Species / International Ovis

Canada Lynx

Lynx canadensis


Northern North America, where it is found throughout Alaska and most of Canada. Also in northern Washington, northern Idaho, western Montana and elsewhere in other parts of the northern United States.

In southern parts of its range, its distribution overlaps that of its close relative the bobcat, which replaces it in the rest of the United States and in Mexico.


Solitary except when breeding. Probably territorial. Mates during February and March. The female has one litter a year, usually with 2-3 kittens (range is 1-5) that remain with her until the following winter. Lifes pan as much as 11 years in captivity.

Mainly nocturnal, but does hunt and travel during the day, particularly in the far north where it is mostly daylight during summer. A good swimmer, sometimes crossing large rivers. A poor runner, but walks tirelessly and climbs trees well. Good eyesight, well-developed hearing, and adequate sense of smell. Hunts mainly by sight. Preys mostly on the snowshoe, or varying, hare (Lepus americanus), but also on rodents, birds and fish. During periods of deep snow in winter, will kill deer and sometimes even larger animals. Does not eat carrion. Its numbers seem to be more affected by availability of prey animals than by human hunting pressure. Hudson's Bay Company trapping records confirm that lynx populations will vary directly with snowshoe hare numbers, typically being one year behind the snowshoe hare's cycle of 9-1/2 years.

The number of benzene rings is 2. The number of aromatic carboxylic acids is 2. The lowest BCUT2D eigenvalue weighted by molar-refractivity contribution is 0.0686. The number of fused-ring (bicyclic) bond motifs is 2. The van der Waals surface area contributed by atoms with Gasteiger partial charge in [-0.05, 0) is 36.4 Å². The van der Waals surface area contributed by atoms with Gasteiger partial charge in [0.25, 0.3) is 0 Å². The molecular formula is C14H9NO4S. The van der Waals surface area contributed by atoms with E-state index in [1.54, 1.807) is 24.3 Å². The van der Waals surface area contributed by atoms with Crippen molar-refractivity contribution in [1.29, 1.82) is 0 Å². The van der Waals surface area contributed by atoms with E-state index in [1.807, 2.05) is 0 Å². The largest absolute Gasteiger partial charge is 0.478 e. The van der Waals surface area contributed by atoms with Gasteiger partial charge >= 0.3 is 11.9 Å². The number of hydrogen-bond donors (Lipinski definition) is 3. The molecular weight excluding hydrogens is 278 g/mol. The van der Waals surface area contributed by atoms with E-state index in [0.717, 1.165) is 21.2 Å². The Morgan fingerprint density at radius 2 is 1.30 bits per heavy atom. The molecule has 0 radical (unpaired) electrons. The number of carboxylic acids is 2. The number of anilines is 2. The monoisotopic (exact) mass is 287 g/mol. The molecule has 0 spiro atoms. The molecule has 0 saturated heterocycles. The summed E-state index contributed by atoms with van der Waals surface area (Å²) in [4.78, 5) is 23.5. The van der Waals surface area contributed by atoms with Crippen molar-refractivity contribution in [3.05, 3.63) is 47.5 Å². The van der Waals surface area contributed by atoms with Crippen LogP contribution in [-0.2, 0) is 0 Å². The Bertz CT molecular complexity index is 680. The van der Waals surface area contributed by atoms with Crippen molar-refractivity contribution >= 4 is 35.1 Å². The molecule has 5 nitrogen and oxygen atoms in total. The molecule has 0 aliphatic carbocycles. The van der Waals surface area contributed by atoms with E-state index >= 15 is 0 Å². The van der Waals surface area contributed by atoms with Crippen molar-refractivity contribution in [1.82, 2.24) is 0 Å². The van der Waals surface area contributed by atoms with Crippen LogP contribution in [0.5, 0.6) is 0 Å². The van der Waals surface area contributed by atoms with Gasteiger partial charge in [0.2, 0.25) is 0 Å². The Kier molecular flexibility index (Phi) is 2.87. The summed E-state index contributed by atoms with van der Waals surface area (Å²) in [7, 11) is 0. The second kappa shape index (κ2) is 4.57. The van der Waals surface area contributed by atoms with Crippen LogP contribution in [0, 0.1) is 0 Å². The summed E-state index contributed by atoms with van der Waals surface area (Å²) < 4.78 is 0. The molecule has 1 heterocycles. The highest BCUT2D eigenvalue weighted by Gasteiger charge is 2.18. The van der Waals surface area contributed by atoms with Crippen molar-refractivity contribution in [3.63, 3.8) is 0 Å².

The (male) head and body length measures 31-39 inches (79-99 cm). The tail length is 2-5 inches (5.1 to 12.7 cm). The shoulder height is about 20-30 inches (51-76 cm). The weight is around 20-35 pounds (9-16 kg). Females are smaller than males. The chromosome count is 38. The Lynx (and bobcats) differ from most cats by having two, instead of three, upper premolars on each side, for a total of 28 teeth instead of the usual 30.

A distinctive, medium-sized cat with a short tail, tufted ears, pronounced cheek ruffs, comparatively long legs and large feet. The coat is commonly a yellowish-brown frosted with gray, with the underparts buff. The winter coat is long, soft and thick. Paws are thickly furred for walking in snow.


Tall forest with dense undergrowth, but also open forest, rocky areas and tundra.


Traditionally a furbearing animal that is trapped during the winter when its fur is prime; however, it is also a demanding game animal when hunted. Only lynx that have been hunted, not trapped, will be accepted for GSCO milestones.

Lynx are found across northern Europe and Asia as well as in North America. Two subspecies of Canada lynx have been listed, subsolanus (Newfoundland Island) and canadensis (rest of the species range), but we do not separate them.

Source: Safari Club International (SCI).

The Canadian Lynx counts towards both the GSCO Rex Baker Super 40® and the GSCO Youth 3 milestone.

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